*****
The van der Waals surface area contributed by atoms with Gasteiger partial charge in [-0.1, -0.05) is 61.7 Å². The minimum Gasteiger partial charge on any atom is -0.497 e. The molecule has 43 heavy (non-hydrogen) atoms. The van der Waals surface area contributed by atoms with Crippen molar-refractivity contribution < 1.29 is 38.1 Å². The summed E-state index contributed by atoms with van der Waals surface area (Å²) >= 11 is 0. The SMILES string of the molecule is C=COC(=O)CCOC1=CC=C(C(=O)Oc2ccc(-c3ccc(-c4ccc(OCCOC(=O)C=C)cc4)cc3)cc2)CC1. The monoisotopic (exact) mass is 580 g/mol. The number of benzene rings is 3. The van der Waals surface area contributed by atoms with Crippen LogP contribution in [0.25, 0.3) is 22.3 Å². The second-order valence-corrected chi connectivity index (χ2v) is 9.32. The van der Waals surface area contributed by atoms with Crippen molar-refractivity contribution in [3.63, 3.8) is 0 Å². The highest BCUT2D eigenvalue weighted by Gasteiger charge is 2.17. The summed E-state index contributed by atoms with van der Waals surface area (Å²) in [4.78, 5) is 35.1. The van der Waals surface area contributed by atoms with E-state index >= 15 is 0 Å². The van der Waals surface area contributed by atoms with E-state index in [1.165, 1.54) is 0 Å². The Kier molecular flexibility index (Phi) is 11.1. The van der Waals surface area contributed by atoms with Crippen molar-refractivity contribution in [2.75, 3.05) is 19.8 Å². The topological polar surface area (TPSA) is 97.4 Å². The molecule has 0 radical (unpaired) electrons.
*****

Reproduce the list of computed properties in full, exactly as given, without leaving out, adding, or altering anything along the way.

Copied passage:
The van der Waals surface area contributed by atoms with Gasteiger partial charge in [-0.1, -0.05) is 61.7 Å². The minimum Gasteiger partial charge on any atom is -0.497 e. The molecule has 43 heavy (non-hydrogen) atoms. The van der Waals surface area contributed by atoms with Crippen molar-refractivity contribution < 1.29 is 38.1 Å². The summed E-state index contributed by atoms with van der Waals surface area (Å²) >= 11 is 0. The SMILES string of the molecule is C=COC(=O)CCOC1=CC=C(C(=O)Oc2ccc(-c3ccc(-c4ccc(OCCOC(=O)C=C)cc4)cc3)cc2)CC1. The monoisotopic (exact) mass is 580 g/mol. The number of benzene rings is 3. The van der Waals surface area contributed by atoms with Crippen LogP contribution in [0.25, 0.3) is 22.3 Å². The second-order valence-corrected chi connectivity index (χ2v) is 9.32. The van der Waals surface area contributed by atoms with Crippen molar-refractivity contribution in [3.63, 3.8) is 0 Å². The highest BCUT2D eigenvalue weighted by Gasteiger charge is 2.17. The summed E-state index contributed by atoms with van der Waals surface area (Å²) in [4.78, 5) is 35.1. The van der Waals surface area contributed by atoms with E-state index >= 15 is 0 Å². The van der Waals surface area contributed by atoms with E-state index in [1.165, 1.54) is 0 Å². The Kier molecular flexibility index (Phi) is 11.1. The van der Waals surface area contributed by atoms with Crippen molar-refractivity contribution in [2.75, 3.05) is 19.8 Å². The topological polar surface area (TPSA) is 97.4 Å². The molecule has 0 radical (unpaired) electrons.